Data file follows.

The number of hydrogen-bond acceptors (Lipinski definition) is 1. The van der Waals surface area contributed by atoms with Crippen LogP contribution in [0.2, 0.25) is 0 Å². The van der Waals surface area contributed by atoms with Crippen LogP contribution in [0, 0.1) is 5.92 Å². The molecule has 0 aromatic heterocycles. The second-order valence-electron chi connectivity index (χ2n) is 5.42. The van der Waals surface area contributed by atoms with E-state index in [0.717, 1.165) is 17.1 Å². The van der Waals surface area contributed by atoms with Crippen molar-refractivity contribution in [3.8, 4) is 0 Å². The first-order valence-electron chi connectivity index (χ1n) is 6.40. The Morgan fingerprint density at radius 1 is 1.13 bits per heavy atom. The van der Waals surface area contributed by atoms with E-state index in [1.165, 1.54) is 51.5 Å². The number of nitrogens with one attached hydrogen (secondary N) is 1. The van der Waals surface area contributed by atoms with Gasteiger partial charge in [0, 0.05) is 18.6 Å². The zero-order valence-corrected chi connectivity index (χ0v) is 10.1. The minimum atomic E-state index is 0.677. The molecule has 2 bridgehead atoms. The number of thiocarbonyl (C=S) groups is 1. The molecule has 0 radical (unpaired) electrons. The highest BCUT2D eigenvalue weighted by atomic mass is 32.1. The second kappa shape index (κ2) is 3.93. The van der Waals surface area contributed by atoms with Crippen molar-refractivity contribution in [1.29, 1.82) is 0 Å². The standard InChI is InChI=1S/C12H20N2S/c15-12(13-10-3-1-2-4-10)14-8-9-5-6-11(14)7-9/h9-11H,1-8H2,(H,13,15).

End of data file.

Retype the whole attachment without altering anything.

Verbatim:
The number of hydrogen-bond acceptors (Lipinski definition) is 1. The van der Waals surface area contributed by atoms with Crippen LogP contribution in [0.2, 0.25) is 0 Å². The van der Waals surface area contributed by atoms with Crippen LogP contribution in [0, 0.1) is 5.92 Å². The molecule has 0 aromatic heterocycles. The second-order valence-electron chi connectivity index (χ2n) is 5.42. The van der Waals surface area contributed by atoms with E-state index in [0.717, 1.165) is 17.1 Å². The van der Waals surface area contributed by atoms with Crippen molar-refractivity contribution in [3.8, 4) is 0 Å². The first-order valence-electron chi connectivity index (χ1n) is 6.40. The Morgan fingerprint density at radius 1 is 1.13 bits per heavy atom. The van der Waals surface area contributed by atoms with E-state index in [1.165, 1.54) is 51.5 Å². The number of nitrogens with one attached hydrogen (secondary N) is 1. The van der Waals surface area contributed by atoms with Gasteiger partial charge in [0, 0.05) is 18.6 Å². The zero-order valence-corrected chi connectivity index (χ0v) is 10.1. The minimum atomic E-state index is 0.677. The molecule has 2 bridgehead atoms. The number of thiocarbonyl (C=S) groups is 1. The molecule has 0 radical (unpaired) electrons. The highest BCUT2D eigenvalue weighted by atomic mass is 32.1. The second kappa shape index (κ2) is 3.93. The van der Waals surface area contributed by atoms with Crippen molar-refractivity contribution in [1.29, 1.82) is 0 Å². The standard InChI is InChI=1S/C12H20N2S/c15-12(13-10-3-1-2-4-10)14-8-9-5-6-11(14)7-9/h9-11H,1-8H2,(H,13,15).